ExxonMobil has settled a longstanding lawsuit initiated by villagers who accused the oil company’s contracted soldiers of committing acts of murder and torture at a natural gas facility in the Indonesian province of Aceh.
The agreement to resolve “all matters” was noted in a joint filing on Monday. While the settlement terms remain confidential, Agnieszka Fryszman, who represented the villagers, confirmed the resolution.
The lawsuit, initially filed in 2001, was brought forward by 11 Aceh villagers. They claimed to be victims of human rights abuses perpetrated by Indonesian soldiers hired to protect the oil and gas plant in Lhoksukon from 1999 to 2003. Their claims contained a range of atrocities, including sexual assault, battery, and illegal detention. A court hearing set for May 24 in Washington, DC, was meant to determine whether ExxonMobil was negligent in employing these Indonesian soldiers. ExxonMobil had previously denied any awareness of human rights violations, arguing it could not be held liable for any abuses as the company neither ordered nor approved them.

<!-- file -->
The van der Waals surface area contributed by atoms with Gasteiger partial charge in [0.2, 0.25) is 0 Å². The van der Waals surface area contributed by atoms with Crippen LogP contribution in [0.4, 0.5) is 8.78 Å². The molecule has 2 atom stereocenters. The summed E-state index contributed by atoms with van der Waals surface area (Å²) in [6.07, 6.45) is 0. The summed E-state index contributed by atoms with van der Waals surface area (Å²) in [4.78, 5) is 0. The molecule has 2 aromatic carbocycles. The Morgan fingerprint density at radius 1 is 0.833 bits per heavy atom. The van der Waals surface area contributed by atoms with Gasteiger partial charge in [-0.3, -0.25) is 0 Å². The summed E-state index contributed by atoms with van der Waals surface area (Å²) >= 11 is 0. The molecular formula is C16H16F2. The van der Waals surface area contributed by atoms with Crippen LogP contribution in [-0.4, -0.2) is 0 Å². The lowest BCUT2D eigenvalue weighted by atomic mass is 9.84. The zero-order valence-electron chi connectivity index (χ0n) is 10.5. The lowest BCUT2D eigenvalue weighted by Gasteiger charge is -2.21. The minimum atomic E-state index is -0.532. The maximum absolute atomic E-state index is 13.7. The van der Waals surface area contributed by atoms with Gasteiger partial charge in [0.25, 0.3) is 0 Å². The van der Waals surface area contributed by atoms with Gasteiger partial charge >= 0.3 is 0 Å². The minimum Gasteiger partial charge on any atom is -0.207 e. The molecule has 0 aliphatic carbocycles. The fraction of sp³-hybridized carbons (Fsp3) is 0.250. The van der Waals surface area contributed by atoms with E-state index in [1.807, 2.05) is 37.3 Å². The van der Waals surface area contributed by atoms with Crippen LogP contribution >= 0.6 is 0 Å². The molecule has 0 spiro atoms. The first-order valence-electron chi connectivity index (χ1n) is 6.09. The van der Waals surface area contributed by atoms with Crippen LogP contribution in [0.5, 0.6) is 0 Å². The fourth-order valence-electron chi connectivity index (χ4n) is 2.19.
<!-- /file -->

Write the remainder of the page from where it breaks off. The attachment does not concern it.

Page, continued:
The accused abuses occurred when the Indonesian military dispatched thousands of troops to Aceh province to quell an ongoing rebellion by pro-independence militants. It was only after the Indian Ocean tsunami in 2004, which claimed the lives of at least 170,000 people in Aceh that a peace agreement was reached.
Agnieszka Fryszman praised the courage of the clients, stating, “Our clients … bravely took on one of the largest and most profitable corporations in the world and stuck with the fight for more than 20 years.” She expressed satisfaction at securing some form of justice for the plaintiffs and their families on the brink of the trial. The emotional relief was noticeable among the plaintiffs, who cried upon hearing the settlement news.
In a statement, ExxonMobil said, “ExxonMobil condemns human rights violations in any form, those include the actions asserted in this case against the Indonesian military.”